The agency revealed that a shred of new documentary evidence from official French archives shows that Paris allowed perpetrators to flee while ignoring their own ambassador’s requests to arrest them.
These details were published by the French online outlet Mediapart in a telegram dated July 1994 and accessed by Francois Graner, the French National Research Center (CNRS) research director, who has been studying official archives related to France’s role in the genocide.
The telegram reveals the French army deployed under the UN peacekeeping mission, established a safe humanitarian zone, believed to caution and shield forces behind the planned killing.
According to Mediapart, French diplomat Yannick Gerard, in a telegram on July 15, 1994, from Rwanda, sought instructions from Paris on ‘personalities almost all of which are considered responsible for the massacres’ who had arrived in a refugee camp run by the French military in Gisenyi, on the border with Zaire.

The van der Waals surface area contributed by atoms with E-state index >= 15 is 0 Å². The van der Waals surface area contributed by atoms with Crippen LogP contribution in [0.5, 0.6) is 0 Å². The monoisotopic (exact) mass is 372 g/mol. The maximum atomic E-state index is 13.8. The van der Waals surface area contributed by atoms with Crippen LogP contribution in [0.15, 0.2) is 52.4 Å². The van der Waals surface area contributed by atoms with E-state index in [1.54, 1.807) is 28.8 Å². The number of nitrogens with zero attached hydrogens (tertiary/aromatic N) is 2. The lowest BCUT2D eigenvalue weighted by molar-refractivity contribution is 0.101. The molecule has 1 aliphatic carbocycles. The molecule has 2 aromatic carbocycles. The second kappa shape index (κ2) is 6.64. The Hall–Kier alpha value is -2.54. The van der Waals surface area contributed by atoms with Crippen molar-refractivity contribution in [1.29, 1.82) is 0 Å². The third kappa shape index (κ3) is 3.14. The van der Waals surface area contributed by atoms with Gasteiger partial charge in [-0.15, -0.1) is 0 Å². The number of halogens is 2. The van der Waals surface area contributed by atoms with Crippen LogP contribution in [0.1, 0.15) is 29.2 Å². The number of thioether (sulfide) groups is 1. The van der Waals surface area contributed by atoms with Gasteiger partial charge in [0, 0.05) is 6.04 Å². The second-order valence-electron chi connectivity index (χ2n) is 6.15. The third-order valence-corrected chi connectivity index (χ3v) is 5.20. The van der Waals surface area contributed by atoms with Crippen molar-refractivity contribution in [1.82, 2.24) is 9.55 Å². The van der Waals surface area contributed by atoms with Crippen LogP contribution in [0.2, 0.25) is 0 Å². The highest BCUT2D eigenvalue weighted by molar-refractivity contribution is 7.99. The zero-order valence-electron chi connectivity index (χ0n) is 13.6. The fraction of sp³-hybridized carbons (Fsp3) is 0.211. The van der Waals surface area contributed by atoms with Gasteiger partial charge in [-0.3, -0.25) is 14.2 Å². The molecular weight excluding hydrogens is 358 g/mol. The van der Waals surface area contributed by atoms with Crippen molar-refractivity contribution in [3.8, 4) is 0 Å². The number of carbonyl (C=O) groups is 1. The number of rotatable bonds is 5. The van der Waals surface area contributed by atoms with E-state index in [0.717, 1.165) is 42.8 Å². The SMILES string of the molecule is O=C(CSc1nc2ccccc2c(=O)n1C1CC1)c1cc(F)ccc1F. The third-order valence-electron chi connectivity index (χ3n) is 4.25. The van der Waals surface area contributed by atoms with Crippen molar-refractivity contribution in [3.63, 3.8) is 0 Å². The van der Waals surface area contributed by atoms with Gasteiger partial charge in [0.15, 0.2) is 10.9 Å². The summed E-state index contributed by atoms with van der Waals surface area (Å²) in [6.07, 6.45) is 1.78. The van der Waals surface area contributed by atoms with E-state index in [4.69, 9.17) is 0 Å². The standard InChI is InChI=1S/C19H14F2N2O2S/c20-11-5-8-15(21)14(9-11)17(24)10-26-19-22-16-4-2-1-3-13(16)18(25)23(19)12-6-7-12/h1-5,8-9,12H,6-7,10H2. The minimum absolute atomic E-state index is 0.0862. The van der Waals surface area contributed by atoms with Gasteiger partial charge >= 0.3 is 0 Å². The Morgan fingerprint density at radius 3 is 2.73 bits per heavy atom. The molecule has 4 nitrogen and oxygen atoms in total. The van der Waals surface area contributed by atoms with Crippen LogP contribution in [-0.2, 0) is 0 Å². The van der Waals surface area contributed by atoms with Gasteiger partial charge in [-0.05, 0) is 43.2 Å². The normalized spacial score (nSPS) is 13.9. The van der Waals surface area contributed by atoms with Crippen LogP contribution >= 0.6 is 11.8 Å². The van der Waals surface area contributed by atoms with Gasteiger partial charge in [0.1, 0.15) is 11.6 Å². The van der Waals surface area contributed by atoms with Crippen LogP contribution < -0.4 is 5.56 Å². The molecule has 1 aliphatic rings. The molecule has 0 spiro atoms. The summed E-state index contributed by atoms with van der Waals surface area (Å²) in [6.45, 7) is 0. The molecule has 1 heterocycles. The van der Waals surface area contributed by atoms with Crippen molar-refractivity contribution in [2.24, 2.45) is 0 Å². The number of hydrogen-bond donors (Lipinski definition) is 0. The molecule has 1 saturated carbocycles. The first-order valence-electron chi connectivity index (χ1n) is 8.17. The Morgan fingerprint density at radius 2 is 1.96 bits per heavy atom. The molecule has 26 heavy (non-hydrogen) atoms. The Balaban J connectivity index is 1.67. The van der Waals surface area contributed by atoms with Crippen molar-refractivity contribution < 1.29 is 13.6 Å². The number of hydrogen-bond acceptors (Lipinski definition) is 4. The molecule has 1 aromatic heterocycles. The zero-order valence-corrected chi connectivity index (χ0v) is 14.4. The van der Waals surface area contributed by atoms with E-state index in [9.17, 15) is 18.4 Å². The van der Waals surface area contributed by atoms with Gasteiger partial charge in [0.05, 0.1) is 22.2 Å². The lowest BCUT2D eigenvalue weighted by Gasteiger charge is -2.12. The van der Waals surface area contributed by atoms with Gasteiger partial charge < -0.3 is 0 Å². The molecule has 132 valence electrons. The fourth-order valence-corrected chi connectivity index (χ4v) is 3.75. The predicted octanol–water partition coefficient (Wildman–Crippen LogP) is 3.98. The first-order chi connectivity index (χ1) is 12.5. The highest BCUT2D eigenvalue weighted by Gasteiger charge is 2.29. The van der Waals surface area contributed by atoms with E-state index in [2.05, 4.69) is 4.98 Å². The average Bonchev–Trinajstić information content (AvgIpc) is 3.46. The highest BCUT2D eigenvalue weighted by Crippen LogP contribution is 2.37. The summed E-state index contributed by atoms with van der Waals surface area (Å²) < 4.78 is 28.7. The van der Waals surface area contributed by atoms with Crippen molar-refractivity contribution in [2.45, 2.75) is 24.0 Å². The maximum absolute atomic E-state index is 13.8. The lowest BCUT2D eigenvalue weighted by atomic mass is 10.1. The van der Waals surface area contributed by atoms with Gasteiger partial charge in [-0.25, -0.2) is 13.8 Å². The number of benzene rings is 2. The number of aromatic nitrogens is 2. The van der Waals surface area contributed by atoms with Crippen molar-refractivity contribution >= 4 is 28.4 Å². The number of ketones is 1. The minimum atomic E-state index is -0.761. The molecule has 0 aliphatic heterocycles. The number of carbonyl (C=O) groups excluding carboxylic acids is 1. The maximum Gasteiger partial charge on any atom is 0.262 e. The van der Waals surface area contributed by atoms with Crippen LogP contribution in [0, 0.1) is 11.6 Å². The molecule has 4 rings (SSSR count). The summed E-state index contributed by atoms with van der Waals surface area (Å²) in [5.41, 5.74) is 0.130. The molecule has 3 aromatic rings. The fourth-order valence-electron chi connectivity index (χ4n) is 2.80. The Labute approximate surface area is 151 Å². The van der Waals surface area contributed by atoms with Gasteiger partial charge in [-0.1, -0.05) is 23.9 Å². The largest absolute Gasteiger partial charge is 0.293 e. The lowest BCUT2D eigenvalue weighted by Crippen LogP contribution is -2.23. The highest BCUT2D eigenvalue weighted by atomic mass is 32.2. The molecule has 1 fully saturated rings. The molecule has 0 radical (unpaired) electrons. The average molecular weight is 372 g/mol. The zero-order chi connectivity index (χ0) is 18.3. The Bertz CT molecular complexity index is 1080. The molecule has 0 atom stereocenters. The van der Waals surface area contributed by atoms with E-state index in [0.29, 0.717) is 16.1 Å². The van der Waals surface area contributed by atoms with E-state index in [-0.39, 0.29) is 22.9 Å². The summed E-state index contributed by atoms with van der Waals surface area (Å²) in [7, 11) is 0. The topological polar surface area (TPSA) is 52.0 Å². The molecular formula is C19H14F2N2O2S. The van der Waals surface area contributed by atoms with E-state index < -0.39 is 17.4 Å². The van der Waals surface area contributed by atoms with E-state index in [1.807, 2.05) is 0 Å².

The cable said: 'We have publicly informed them their presence in the area was not desired' and ‘they would be put under house arrest until their surrender to the United Nations.’
In response, Bernard Emie, then-advisor to Foreign Minister Alain Juppe and the current director of the General Directorate for External Security (DGSE), wrote:
"You can use all indirect channels, and especially your African contacts, to convey to these officials (under the control of the French army) that we ask them to leave the Safe Humanitarian Aid Zone without directly disclosing yourself. The international community, and in particular the United Nations, will follow against these so-called authorities. Underline that you can determine the path very soon."
While Rwanda was never a French colony, successive French governments cultivated close ties after its independence in 1962, including training its top military leaders. France also signed military deals with the Hutu strongman president Juvenal Habyarimana, whose death in 1994 sparked the massacres.
Against the backdrop of these ties, several genocide suspects have sought refuge in France. Rwanda has made 48 extradition requests to France, more than to any other European country.
But France’s highest court has consistently opposed the extradition to Rwanda of suspects accused by Kigali of genocide because the crime was not in the Rwandan statute books at the time of the massacre.